I don’t think I have ever seen a more (insert adjective hear) act than what transpired last night during Game 4 of the Stanley Cup finals. As the clock ticked down on the second period, Ottawa Senators captain Daniel Alfredsson went to clear the puck down the ice. What happened next was unbelievable. Alfredsson faked shooting the puck down the ice and instead looked straight up at Anaheim captain Scott Niedermayer and blasted a shot right at him. The puck, which must have been going at least 90 MPH, slammed right into Niedermayers’ legs. Luckily, Niedermayer was not hurt. In fact he started jawing with Alfredsson right after the play and had to be restrained by another Ottawa player. Meanwhile, Alfredsson, who was being held back by Ducks forward Travis Moen, decided to punch Moen right in the face. The ref was standing right there, but somehow Alfredsson did not get a penalty. I didn’t know the NHL had hired Stevie Wonder to start doing some games. While Niedermayer was not hurt, Alfredsson’s reputation as a leader and captain may be called into question. It was not like he accidentally shot the puck at Niedermayer. That kind of stuff happens all the time in hockey…it is part of the game. No, Alfredsson looked up, surveyed the situation, and intentionally rifled a shot at Niedermayer, who is one of the most respected players in the league. Whether this was retaliation or what have you, it was one of the most classless acts I have seen in hockey. Alfredsson shot be absolutely ashamed of himself and if I were Ottawa coach Brian Murray I would question whether Alfredsson deserves that C on his sweater. I can only hope that Rob Niedermayer, the big Ducks forward and brother of Scott, will smash (legally) Alfie’s head right into the glass and teach him what pain is all about. I have lost all respect for Daniel Alfredsson…even though I did not have much to begin with.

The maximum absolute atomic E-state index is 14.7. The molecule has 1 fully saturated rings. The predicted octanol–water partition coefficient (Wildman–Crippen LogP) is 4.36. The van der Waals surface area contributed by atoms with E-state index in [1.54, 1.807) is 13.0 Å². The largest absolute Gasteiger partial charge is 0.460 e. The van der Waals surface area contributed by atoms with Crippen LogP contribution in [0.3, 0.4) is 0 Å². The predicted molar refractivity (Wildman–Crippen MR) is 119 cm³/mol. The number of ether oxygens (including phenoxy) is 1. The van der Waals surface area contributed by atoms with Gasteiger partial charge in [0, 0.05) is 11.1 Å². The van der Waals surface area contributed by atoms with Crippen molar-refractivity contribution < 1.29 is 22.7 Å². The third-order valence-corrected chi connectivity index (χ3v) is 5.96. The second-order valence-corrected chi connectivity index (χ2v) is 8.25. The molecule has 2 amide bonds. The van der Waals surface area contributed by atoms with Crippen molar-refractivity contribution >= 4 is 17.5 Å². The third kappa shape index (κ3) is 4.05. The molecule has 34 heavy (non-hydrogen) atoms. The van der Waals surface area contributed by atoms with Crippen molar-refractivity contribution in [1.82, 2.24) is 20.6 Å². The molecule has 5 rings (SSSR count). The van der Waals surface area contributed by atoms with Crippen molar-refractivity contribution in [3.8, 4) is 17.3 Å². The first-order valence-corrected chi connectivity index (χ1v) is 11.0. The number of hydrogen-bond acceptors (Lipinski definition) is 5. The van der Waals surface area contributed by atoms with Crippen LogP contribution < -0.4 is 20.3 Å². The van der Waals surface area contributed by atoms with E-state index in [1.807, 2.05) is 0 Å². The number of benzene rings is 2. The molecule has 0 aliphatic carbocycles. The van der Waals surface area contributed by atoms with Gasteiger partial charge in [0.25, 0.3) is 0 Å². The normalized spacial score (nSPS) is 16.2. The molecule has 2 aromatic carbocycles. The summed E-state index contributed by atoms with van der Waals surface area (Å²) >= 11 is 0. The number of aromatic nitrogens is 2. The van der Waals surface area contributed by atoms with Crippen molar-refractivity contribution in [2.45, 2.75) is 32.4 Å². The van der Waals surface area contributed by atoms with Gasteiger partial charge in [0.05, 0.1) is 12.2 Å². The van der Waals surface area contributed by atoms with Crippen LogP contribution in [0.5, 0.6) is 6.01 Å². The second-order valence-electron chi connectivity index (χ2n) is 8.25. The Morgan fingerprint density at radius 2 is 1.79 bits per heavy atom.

I’ll Take Mine with Ice

In the eyes of the Bleacher Creatures, spring is one of the most exciting times of the sports year. Think about: NHL playoffs, NBA playoffs, the baseball season getting into full swing, NASCAR, hell even the Triple Crown of horse racing takes place during the spring. Out of that list, there are two events that stand out: the NHL and NBA playoffs. Think about it again: there are 162 games in a baseball season, so if you really, truly care about the first 60 then you have no life; about as many people watch Survivor: Fiji as NASCAR; and a “sporting event” that lasts about 1 minute and 30 seconds does not count in our books. So, once again, the NHL and NBA playoffs are the crème de la crème of sporting events during the spring season. That leaves us to the question: which one is better? In my books, the NHL playoffs are far and away better than the NBA playoffs. And that is not just coming from someone who plays hockey and is a dedicated fan of the game. I could be, hell, a NASCAR fan and I guarantee you I would still rather watch two teams battle it out on the ice rather than on the hardwood. Here’s why:

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Gone, but not Forgotten

What a difference a week makes! Two Sunday’s ago I was at a raucous Madison Square Garden, watching the most exciting, thrilling hockey game in my life whilst cheering on the Rangers to a double-overtime win in Game 3 against the Sabres (courtesy of Michael Rozsival‚s blast from the point). Yet, this past Sunday I watched as my beloved Blueshirts were eliminated from the playoffs in another thrilling game against mighty Buffalo. The season came to an end; the dreams of the Holy Grail (a.k.a Stanley Cup) returning to New York were squashed at least for another year. It was a tough ending to what was a remarkable season; an ending not fitting for a determined, gritty Ranger team, who in the end just did not have enough of what it takes to win a Stanley Cup: luck. And unfortunately for the Rangers, Buffalo had plenty of it. That aside, it was another great season for the Rangers, as evidenced by the deafening “Let’s Go Rangers!” chants echoing throughout Madison Square Garden, even after the game and Rangers season were over. I would like to thank the entire New York Rangers team for providing us fans with yet another remarkable season and showing the NHL that the Broadway Blueshirts are a forced to be reckoned with.